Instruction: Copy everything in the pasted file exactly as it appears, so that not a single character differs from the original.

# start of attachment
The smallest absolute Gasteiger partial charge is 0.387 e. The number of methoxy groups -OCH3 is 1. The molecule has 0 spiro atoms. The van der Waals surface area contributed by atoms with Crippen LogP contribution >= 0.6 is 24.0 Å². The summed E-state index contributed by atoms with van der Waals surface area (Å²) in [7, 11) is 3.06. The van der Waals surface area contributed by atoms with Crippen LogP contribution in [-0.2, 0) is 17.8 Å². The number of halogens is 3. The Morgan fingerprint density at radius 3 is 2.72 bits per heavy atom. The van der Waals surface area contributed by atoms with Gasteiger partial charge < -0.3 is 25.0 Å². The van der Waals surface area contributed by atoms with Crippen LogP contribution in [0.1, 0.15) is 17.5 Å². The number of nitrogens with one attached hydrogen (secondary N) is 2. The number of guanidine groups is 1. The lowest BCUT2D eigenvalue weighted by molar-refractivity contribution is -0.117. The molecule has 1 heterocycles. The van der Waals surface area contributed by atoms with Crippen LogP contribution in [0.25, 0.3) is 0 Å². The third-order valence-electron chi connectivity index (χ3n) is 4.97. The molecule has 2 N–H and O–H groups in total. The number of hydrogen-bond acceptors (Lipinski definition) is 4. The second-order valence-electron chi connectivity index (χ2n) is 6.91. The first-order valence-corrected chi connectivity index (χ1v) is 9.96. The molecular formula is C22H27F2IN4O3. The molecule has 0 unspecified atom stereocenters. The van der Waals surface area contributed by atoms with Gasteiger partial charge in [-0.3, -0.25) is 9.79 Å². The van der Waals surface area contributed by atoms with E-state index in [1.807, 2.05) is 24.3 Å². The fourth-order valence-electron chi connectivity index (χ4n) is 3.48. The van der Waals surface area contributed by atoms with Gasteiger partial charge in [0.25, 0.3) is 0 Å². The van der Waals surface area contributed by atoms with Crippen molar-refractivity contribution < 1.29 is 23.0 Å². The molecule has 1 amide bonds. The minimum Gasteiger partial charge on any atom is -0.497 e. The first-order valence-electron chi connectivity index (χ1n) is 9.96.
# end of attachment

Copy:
The smallest absolute Gasteiger partial charge is 0.387 e. The number of methoxy groups -OCH3 is 1. The molecule has 0 spiro atoms. The van der Waals surface area contributed by atoms with Crippen LogP contribution >= 0.6 is 24.0 Å². The summed E-state index contributed by atoms with van der Waals surface area (Å²) in [7, 11) is 3.06. The van der Waals surface area contributed by atoms with Crippen LogP contribution in [-0.2, 0) is 17.8 Å². The number of halogens is 3. The Morgan fingerprint density at radius 3 is 2.72 bits per heavy atom. The van der Waals surface area contributed by atoms with Gasteiger partial charge < -0.3 is 25.0 Å². The van der Waals surface area contributed by atoms with Crippen LogP contribution in [0.1, 0.15) is 17.5 Å². The number of nitrogens with one attached hydrogen (secondary N) is 2. The number of guanidine groups is 1. The lowest BCUT2D eigenvalue weighted by molar-refractivity contribution is -0.117. The molecule has 1 heterocycles. The van der Waals surface area contributed by atoms with Crippen LogP contribution in [0.25, 0.3) is 0 Å². The third-order valence-electron chi connectivity index (χ3n) is 4.97. The molecule has 2 N–H and O–H groups in total. The number of hydrogen-bond acceptors (Lipinski definition) is 4. The second-order valence-electron chi connectivity index (χ2n) is 6.91. The first-order valence-corrected chi connectivity index (χ1v) is 9.96. The molecular formula is C22H27F2IN4O3. The molecule has 0 unspecified atom stereocenters. The van der Waals surface area contributed by atoms with Gasteiger partial charge in [-0.3, -0.25) is 9.79 Å². The van der Waals surface area contributed by atoms with E-state index in [1.807, 2.05) is 24.3 Å². The fourth-order valence-electron chi connectivity index (χ4n) is 3.48. The van der Waals surface area contributed by atoms with Gasteiger partial charge in [0.25, 0.3) is 0 Å². The van der Waals surface area contributed by atoms with Crippen molar-refractivity contribution < 1.29 is 23.0 Å². The molecule has 1 amide bonds. The minimum Gasteiger partial charge on any atom is -0.497 e. The first-order valence-electron chi connectivity index (χ1n) is 9.96.